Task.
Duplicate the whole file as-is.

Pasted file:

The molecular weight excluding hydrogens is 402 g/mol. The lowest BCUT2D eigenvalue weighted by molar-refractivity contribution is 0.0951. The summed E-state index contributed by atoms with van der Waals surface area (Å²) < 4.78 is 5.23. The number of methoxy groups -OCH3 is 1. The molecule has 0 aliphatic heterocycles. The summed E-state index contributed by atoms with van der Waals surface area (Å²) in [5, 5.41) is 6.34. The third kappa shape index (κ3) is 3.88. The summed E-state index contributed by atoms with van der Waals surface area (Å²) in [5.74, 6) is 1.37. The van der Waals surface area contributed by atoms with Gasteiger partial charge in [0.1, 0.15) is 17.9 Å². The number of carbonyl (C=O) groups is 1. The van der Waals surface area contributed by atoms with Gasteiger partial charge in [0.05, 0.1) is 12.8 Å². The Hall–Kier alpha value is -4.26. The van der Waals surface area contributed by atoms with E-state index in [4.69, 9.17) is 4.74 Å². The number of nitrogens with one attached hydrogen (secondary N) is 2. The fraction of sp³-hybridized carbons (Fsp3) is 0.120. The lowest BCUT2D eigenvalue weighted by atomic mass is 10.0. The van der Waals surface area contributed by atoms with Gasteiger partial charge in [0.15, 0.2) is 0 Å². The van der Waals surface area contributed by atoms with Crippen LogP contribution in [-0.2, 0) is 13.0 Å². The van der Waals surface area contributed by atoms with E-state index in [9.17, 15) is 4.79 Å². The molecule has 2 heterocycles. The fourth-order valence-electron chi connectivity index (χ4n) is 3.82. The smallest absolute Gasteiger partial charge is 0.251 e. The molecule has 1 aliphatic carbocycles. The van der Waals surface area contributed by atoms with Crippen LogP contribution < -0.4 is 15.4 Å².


The molecular weight excluding hydrogens is 402 g/mol. The lowest BCUT2D eigenvalue weighted by molar-refractivity contribution is 0.0951. The summed E-state index contributed by atoms with van der Waals surface area (Å²) < 4.78 is 5.23. The number of methoxy groups -OCH3 is 1. The molecule has 0 aliphatic heterocycles. The summed E-state index contributed by atoms with van der Waals surface area (Å²) in [5, 5.41) is 6.34. The third kappa shape index (κ3) is 3.88. The summed E-state index contributed by atoms with van der Waals surface area (Å²) in [5.74, 6) is 1.37. The van der Waals surface area contributed by atoms with Gasteiger partial charge in [0.1, 0.15) is 17.9 Å². The number of carbonyl (C=O) groups is 1. The van der Waals surface area contributed by atoms with Gasteiger partial charge in [0.05, 0.1) is 12.8 Å². The Hall–Kier alpha value is -4.26. The van der Waals surface area contributed by atoms with E-state index in [4.69, 9.17) is 4.74 Å². The number of nitrogens with one attached hydrogen (secondary N) is 2. The fraction of sp³-hybridized carbons (Fsp3) is 0.120. The lowest BCUT2D eigenvalue weighted by atomic mass is 10.0. The van der Waals surface area contributed by atoms with Gasteiger partial charge in [0.15, 0.2) is 0 Å². The van der Waals surface area contributed by atoms with Crippen LogP contribution in [-0.2, 0) is 13.0 Å². The van der Waals surface area contributed by atoms with E-state index in [9.17, 15) is 4.79 Å². The molecule has 2 heterocycles. The fourth-order valence-electron chi connectivity index (χ4n) is 3.82. The smallest absolute Gasteiger partial charge is 0.251 e. The molecule has 1 aliphatic carbocycles. The van der Waals surface area contributed by atoms with Crippen LogP contribution < -0.4 is 15.4 Å².